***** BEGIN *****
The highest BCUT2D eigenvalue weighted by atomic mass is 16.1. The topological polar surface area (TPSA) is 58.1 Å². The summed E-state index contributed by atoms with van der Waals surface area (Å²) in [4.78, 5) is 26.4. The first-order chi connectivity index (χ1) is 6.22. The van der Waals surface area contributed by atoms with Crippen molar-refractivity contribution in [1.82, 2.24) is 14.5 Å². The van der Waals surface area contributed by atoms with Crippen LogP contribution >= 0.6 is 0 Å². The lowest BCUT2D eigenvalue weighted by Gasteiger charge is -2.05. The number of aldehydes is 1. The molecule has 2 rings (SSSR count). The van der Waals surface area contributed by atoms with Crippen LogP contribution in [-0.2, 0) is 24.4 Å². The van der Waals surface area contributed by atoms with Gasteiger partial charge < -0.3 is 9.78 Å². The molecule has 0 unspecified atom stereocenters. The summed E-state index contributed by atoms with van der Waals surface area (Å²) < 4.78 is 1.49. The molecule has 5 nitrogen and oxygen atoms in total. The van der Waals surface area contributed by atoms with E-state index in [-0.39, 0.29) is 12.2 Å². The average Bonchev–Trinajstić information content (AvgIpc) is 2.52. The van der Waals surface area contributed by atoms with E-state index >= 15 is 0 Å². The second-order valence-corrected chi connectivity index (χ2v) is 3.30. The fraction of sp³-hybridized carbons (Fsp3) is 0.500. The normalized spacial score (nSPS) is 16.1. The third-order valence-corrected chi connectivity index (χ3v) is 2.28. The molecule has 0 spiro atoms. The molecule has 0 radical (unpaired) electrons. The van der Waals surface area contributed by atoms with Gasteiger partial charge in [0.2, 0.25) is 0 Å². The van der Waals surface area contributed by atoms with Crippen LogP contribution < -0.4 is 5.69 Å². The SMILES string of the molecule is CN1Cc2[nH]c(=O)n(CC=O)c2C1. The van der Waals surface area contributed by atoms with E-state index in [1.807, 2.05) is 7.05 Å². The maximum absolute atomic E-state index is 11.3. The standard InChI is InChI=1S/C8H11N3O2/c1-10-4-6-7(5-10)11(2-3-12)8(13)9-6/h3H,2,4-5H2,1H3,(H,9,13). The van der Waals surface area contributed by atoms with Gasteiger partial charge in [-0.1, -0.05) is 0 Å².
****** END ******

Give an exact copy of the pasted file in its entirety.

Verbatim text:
The highest BCUT2D eigenvalue weighted by atomic mass is 16.1. The topological polar surface area (TPSA) is 58.1 Å². The summed E-state index contributed by atoms with van der Waals surface area (Å²) in [4.78, 5) is 26.4. The first-order chi connectivity index (χ1) is 6.22. The van der Waals surface area contributed by atoms with Crippen molar-refractivity contribution in [1.82, 2.24) is 14.5 Å². The van der Waals surface area contributed by atoms with Crippen LogP contribution >= 0.6 is 0 Å². The lowest BCUT2D eigenvalue weighted by Gasteiger charge is -2.05. The number of aldehydes is 1. The molecule has 2 rings (SSSR count). The van der Waals surface area contributed by atoms with Crippen LogP contribution in [-0.2, 0) is 24.4 Å². The van der Waals surface area contributed by atoms with Gasteiger partial charge < -0.3 is 9.78 Å². The molecule has 0 unspecified atom stereocenters. The summed E-state index contributed by atoms with van der Waals surface area (Å²) < 4.78 is 1.49. The molecule has 5 nitrogen and oxygen atoms in total. The van der Waals surface area contributed by atoms with E-state index in [-0.39, 0.29) is 12.2 Å². The average Bonchev–Trinajstić information content (AvgIpc) is 2.52. The van der Waals surface area contributed by atoms with E-state index >= 15 is 0 Å². The second-order valence-corrected chi connectivity index (χ2v) is 3.30. The fraction of sp³-hybridized carbons (Fsp3) is 0.500. The normalized spacial score (nSPS) is 16.1. The third-order valence-corrected chi connectivity index (χ3v) is 2.28. The molecule has 0 spiro atoms. The molecule has 0 radical (unpaired) electrons. The van der Waals surface area contributed by atoms with Gasteiger partial charge in [0.2, 0.25) is 0 Å². The van der Waals surface area contributed by atoms with Crippen LogP contribution < -0.4 is 5.69 Å². The SMILES string of the molecule is CN1Cc2[nH]c(=O)n(CC=O)c2C1. The van der Waals surface area contributed by atoms with E-state index in [1.807, 2.05) is 7.05 Å². The maximum absolute atomic E-state index is 11.3. The standard InChI is InChI=1S/C8H11N3O2/c1-10-4-6-7(5-10)11(2-3-12)8(13)9-6/h3H,2,4-5H2,1H3,(H,9,13). The van der Waals surface area contributed by atoms with Gasteiger partial charge in [-0.1, -0.05) is 0 Å².